Holiday pay can be a source of confusion for employers. When are employees entitled to time off for holidays, and must that time be paid? What about when employees ask off for religious holidays that aren’t on the company holiday calendar?
Private sector employers generally have full discretion over which holidays are observed by their business. For example, a company’s holiday schedule might fall squarely in line with the federal holiday calendar, or it may deviate significantly.
Your company might also have an office-wide closing for widely observed religious holidays such as Good Friday. Alternatively, perhaps you have a majority of Jewish employees and close for the High Holidays but remain open on Christmas. One popular strategy is not to acknowledge any religious holidays (except Christmas, also a federal holiday) and offer floating holidays instead.
Allowing for flexibility in personal observances is a great way to appeal to a diverse range of employees and foster inclusion in the workplace. Let’s take a look at some of the ways you can structure your paid time off (PTO) policy to achieve it.
Exempt employees generally must be paid their full salary for an entire workweek if any work is performed in that week. This means that for office-wide closings, such as holidays, an employer must provide paid time off to exempt employees if the employees have performed work during the workweek in which the holiday falls.
In contrast, non-exempt hourly employees can be paid solely for hours actually worked, absent an agreement providing otherwise. Many companies pay non-exempt employees premium pay (such as 1.5 or 2 times their regular rate) for hours worked on holidays, but this is seldom mandated by law. In some states, however, certain employers may be required to provide premium pay to employees for certain holidays.
Consider offering paid holidays to all employees regardless of exemption status. It can be a low-cost demonstration of good will that compels a disproportionate impact on morale. When you provide time off for personal and religious observances, these are typically called floating holidays.
A floating holiday is a day off from work that employees can take on a date of their choice within certain parameters, e.g. doesn’t interfere with company operations.
Floating holidays are typically in addition to the employee's regular holiday schedule.
Floating holidays are a form of personal days with limited scope. Appropriate uses include observance of religious holidays not granted off by the company, or for celebrating one’s birthday. Consider your nonreligious employees as well, and craft a policy that allows everyone to practice their own traditions.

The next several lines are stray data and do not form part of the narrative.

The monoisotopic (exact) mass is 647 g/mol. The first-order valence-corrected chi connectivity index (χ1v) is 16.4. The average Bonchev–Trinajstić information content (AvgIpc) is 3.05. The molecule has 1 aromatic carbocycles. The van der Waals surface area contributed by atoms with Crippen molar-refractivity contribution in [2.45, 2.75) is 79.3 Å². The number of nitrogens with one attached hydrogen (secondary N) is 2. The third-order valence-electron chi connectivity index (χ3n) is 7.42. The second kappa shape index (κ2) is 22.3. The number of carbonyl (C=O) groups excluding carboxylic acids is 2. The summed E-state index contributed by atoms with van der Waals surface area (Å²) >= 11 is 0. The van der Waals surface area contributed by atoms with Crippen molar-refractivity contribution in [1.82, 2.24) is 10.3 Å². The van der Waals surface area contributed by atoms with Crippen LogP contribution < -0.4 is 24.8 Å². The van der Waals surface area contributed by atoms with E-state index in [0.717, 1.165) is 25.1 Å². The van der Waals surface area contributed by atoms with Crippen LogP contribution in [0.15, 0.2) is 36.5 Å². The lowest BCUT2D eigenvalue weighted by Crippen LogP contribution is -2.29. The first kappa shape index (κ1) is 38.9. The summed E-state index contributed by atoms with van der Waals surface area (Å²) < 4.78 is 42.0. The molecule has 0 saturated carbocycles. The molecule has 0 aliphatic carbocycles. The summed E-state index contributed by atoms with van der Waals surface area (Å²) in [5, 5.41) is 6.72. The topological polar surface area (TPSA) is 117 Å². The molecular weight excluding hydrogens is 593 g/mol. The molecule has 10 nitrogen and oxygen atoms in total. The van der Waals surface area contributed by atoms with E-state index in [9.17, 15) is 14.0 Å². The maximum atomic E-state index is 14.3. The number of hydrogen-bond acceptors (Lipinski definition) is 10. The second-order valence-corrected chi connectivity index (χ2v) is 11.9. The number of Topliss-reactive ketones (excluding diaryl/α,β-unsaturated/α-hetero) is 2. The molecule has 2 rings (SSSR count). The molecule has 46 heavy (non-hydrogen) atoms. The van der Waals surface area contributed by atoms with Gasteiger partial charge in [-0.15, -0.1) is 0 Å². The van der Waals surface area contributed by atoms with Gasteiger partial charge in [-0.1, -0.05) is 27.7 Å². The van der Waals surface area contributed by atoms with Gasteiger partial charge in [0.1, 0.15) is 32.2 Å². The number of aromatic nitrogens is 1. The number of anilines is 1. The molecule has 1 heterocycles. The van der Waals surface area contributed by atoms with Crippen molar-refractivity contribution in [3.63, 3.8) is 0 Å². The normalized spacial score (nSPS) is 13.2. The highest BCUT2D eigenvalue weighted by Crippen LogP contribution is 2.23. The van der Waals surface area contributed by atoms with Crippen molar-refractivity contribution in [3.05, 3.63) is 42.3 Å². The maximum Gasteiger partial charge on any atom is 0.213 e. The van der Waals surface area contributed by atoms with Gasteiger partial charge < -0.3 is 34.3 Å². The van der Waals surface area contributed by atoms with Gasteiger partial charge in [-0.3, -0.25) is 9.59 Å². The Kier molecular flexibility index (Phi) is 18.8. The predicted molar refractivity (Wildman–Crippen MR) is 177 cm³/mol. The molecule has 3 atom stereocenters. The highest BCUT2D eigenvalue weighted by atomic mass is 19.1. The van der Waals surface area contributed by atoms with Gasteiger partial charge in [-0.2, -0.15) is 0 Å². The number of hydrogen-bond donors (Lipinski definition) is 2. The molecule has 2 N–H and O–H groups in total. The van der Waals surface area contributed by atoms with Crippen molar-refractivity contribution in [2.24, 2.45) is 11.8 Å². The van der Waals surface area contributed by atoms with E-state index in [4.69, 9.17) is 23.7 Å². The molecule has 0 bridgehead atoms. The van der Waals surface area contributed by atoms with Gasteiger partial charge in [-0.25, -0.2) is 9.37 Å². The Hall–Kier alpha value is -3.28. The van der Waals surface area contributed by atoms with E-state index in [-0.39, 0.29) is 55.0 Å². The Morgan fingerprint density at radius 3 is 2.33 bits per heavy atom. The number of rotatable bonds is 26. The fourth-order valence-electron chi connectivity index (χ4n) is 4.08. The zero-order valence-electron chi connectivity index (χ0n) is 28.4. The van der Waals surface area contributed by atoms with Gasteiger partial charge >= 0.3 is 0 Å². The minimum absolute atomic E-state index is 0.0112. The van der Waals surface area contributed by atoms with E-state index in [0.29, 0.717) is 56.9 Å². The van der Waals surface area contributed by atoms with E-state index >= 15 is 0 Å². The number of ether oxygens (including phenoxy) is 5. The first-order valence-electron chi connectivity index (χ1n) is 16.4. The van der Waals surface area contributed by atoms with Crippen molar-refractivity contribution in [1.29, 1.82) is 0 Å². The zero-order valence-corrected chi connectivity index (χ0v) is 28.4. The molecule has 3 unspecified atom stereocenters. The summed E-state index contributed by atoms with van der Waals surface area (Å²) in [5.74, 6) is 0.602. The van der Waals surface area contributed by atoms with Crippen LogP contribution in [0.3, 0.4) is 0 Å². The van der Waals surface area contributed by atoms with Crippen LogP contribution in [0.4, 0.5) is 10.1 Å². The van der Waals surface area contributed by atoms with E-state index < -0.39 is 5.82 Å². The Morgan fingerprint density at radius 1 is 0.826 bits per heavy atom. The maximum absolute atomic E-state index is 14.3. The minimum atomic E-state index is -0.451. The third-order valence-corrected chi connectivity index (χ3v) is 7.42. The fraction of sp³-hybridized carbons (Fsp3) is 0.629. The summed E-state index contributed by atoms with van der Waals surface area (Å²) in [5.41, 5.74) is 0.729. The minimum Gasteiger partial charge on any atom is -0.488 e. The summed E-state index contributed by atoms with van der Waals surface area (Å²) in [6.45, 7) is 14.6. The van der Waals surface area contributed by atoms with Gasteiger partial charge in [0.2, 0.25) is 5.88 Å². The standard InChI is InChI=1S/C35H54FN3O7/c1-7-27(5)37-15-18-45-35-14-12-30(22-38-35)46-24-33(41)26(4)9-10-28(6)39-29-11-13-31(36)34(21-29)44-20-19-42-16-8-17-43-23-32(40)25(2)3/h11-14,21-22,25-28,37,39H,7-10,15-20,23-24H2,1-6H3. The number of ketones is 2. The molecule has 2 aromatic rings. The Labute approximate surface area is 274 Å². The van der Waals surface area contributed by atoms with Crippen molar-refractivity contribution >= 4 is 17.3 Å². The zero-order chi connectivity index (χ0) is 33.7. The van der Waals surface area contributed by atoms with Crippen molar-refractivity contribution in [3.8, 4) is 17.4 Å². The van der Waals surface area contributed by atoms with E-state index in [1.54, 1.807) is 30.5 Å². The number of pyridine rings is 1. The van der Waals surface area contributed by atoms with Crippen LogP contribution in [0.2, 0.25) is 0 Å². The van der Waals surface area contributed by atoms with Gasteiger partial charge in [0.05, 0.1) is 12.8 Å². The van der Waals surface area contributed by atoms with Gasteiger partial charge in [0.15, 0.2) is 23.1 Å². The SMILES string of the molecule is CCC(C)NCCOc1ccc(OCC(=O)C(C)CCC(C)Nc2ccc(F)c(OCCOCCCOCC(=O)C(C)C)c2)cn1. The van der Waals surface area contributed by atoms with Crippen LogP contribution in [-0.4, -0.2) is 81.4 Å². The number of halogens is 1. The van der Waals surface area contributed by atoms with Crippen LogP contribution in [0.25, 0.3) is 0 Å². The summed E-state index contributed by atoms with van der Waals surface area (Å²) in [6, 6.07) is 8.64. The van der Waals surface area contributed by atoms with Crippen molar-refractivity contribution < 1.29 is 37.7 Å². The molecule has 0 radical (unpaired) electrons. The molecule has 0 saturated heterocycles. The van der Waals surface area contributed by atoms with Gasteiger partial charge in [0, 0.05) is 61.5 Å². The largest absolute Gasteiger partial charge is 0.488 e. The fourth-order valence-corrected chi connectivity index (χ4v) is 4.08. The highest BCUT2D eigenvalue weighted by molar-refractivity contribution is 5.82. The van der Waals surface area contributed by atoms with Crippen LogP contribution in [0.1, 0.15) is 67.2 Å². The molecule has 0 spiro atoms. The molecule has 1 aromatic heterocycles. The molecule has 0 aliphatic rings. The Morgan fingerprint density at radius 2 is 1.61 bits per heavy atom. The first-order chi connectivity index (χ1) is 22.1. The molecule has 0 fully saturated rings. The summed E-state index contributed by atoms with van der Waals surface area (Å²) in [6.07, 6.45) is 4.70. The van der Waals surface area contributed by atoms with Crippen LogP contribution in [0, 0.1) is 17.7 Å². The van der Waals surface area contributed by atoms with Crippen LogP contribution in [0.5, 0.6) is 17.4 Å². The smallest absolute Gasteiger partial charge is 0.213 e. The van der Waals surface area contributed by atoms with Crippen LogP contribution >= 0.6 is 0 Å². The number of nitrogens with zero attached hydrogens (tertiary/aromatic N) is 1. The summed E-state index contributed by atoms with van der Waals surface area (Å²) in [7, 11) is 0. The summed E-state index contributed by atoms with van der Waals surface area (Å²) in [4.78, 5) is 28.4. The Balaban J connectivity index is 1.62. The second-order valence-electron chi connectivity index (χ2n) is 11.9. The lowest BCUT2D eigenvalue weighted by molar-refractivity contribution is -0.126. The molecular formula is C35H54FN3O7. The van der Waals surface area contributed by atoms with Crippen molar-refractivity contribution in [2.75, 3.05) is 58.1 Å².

Floating holiday policies should require advance notice from the employee, but with the presumption that the request is approved.
Unlimited PTO (Paid Time Off) is a policy without a set number of vacation days. Employees and their managers collaboratively determine the appropriate amount and particular timing of their PTO, based on factors such as personal performance and business need.
Even if your organization offers unlimited PTO, a floating holiday policy is still a worthwhile addition. Unlimited PTO is often subject to manager approval, whereas under a floating holiday policy, the time off request is presumed to be honored. Furthermore, a dedicated bank of floating holiday time encourages employees to guiltlessly take these days off, without feeling obligated to choose between a personal vacation and holiday time with family.
Under Title VII of the Civil Rights Act of 1964 and many state and local laws, employers are required to provide a reasonable accommodation to employees for religious observances, unless the employer can demonstrate that doing so would impose an undue hardship on the business. This commonly includes providing time off for religious observances. Whether that time can be unpaid depends on factors such as state law and exemption status.
More broadly, other laws that afford employees protected time off include but are not limited to:
FMLA or similar state-level protections
Leaves of absence as reasonable accommodation under the ADA
Paid Sick Leave laws on the state and local level
Paid Family Leave, a statutory benefit in an increasing number of states, which provides wage replacement for family medical situations and new child bonding
Related Article: 6 Paid and Unpaid Leave Laws Every Employer Should Know About
To satisfy compliance obligations and foster an inclusive company culture, build an empathetic mindset in how you interface with employees with respect to religious observances.
Floating holiday policies promote inclusion and safeguard against compliance liability exposure. It might seem tedious to draft an additional time off policy, but doing so will help employees feel recognized in their personal beliefs. This small act can help attract and retain the diversity of talent that your company aspires to engage.
With the HR tools available in Justworks, you can set up your vacation and sick leave policies — including a floating holiday policy — for your team in our HR platform. You'll be able to track accruals, approve PTO requests, set your holiday calendar, and sync your Justworks PTO calendar with your own. Employees can also manage their PTO and view their team’s PTO within Justworks.
Ready to learn more about how Justworks can help? Get started today.
Monthly tips on running a business in your inbox.
Scale your business and build your team — no matter which way it grows. Access the tools, perks, and resources to help you stay compliant and grow in all 50 states.